printer an output device that prints the results of data processing.

pulldown menu      A list of options that “pulls down” when you select a menu at the top of a window. For example, the File menu in most programs is a pulldown menu that reveals commands such as open, new, and save.
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Q

R
RAM      Random Access Memory. Readable and writeable memory that acts as a storage area while the computer is on, and is erased every time the computer is turned off. This memory stores data and helps execute programs while in use.

retrieve  To call up data that has been stored in a computer system.

ROM      Read Only Memory. Readable memory that cannot be corrupted by accidental erasure. ROM retains its data when the computer is turned off.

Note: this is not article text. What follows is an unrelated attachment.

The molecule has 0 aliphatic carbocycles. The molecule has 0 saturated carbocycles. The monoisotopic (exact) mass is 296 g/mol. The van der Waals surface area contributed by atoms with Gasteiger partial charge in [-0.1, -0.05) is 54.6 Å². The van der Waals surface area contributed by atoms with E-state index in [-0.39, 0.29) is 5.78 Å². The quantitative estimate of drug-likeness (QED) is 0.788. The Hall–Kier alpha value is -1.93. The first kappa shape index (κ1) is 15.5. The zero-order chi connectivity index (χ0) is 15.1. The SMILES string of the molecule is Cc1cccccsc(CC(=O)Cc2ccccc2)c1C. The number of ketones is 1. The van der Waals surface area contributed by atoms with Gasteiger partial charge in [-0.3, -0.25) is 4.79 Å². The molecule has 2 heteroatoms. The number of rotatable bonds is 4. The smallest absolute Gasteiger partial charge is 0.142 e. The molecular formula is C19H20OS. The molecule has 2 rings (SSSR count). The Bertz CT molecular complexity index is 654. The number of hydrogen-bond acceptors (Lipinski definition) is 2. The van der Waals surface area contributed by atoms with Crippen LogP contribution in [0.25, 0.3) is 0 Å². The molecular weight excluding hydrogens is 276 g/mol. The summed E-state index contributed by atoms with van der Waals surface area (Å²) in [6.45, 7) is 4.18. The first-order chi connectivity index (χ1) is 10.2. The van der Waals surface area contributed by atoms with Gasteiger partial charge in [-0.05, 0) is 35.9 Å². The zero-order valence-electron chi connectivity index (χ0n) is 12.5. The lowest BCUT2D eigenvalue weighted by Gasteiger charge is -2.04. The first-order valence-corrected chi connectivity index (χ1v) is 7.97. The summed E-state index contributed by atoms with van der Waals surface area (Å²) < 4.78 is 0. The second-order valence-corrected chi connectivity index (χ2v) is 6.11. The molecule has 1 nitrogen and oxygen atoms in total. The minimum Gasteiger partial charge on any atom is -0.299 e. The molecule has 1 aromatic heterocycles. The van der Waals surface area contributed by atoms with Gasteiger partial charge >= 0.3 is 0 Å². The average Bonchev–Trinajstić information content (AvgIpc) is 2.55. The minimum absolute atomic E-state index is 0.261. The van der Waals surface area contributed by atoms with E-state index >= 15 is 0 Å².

row  A horizontal set of data or components.

S
save    To copy the document, record or image being worked on onto a storage medium.

scanner     A device that reads a printed page or transparency and converts it into a graphics image for the computer.

screen  The display area of a computer monitor or TV set.

scroll     To continuously move forward, backward or sideways through the text and images on screen or within a window.

search engine      Any of a number of giant databases on the Internet which store data on Web sites and their corresponding URLs. Some popular search engines are Google,  Yahoo, and Excite.

select   To highlight or click on an icon or text.

server      A computer or software package that provides a specific service to client software running on other computers. The term can refer to a particular piece of software, such as a WWW server, or to the machine on which the software is running, hence the popular phrase: “The server’s down.”